After British Open Loss, is Tiger Woods in Decline?

Some wonder if the Era of Tiger could come to a close

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South African Louis Oosthuizen won the British Open at St. Andrew's yesterday, but most of the post-tournament discussion centered around Tiger Woods. He finished 13 strokes behind Oosthuizen, and is now 0-for-7 in tournaments since a domestic disturbance last November plunged his marriage and career into chaos. Despite trading in both his swing coach and trusty Scotty Cameron putter in recent months, Woods has been unable to recapture his old form. Is the Tiger era as we know it over?

  • The way Woods has been losing is infinitely more troubling than the losses themselves, writes Larry Dorman of the New York Times. He's not even close. "Tiger Woods came to St. Andrews thinking he could win the British Open. When he departed Sunday after tying for 23rd. he was satisfied only in that he knew why he never really had a chance to hoist to the claret jug."
  • The fear factor may have been more integral to Woods' game than anybody realized, says Joe Posnanski of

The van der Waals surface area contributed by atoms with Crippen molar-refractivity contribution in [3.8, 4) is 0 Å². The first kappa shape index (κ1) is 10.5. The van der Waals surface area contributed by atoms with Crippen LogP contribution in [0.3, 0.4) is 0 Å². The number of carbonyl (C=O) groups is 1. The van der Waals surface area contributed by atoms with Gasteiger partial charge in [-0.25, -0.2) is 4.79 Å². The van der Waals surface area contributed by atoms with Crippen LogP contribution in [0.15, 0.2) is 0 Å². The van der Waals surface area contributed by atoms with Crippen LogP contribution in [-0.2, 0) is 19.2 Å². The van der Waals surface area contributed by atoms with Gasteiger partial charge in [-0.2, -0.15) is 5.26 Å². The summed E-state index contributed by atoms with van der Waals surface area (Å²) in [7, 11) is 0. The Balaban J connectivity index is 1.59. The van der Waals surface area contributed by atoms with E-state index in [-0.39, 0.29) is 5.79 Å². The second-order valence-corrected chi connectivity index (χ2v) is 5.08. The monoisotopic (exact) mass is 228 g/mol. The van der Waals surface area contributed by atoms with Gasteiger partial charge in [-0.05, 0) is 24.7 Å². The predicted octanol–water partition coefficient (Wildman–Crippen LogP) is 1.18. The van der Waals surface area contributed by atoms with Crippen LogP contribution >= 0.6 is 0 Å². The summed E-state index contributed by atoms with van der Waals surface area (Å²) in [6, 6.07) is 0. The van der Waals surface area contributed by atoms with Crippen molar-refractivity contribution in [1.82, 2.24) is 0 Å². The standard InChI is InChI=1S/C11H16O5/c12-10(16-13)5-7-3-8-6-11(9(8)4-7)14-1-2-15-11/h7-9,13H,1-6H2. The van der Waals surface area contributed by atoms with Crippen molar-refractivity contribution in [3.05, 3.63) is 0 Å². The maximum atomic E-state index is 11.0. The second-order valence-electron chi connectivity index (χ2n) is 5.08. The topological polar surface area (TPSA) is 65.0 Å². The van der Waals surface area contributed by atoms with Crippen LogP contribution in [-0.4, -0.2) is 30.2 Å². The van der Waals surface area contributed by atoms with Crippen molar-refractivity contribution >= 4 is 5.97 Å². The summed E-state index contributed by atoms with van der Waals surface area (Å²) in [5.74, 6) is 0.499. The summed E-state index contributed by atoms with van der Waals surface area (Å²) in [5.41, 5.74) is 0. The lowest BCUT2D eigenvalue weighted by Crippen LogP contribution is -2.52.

"I’ve long thought that Tiger Woods (unlike many great athletes) does not feed off of being UNDERESTIMATED, but quite the opposite — he feeds off of being OVERESTIMATED. He has spent his entire golfing life building up an aura of invincibility — see his name come up on the leaderboard and cower in fear. When Woods is in the lead, golfers try too hard to pull off shots that are not in their bags because they know — they KNOW — that he won’t give it up. That’s his game. Rattle them. Intimidate them. Make them fear him. I have no idea how Woods would handle being underestimated, and nobody else does, either, but I don’t think it fits him at all. Tiger Woods is a frontrunner, the best in the history of golf. Every major championship he has ever won — all 14 of them — he won from the lead. He is Goliath. He has never shown even the slightest inclination for becoming David or, anyway, I haven’t seen it. I don’t think he’s suited for a slingshot."

  • Is rehab to blame for Tiger's struggles? Mark Celizic of thinks so. "Admit you’re wrong in one part of your life, and there can be a carryover. Tiger thought he was perfect. He admitted he wasn’t. And ever since he hasn’t been able to do much of anything right on the golf course."
  • Don't write Woods off completely warns Michael Rosenberg of "He has played some truly lousy golf this year — understandably, considering the circumstances. But he is still a talent unlike any other on Tour."
This article is from the archive of our partner The Wire.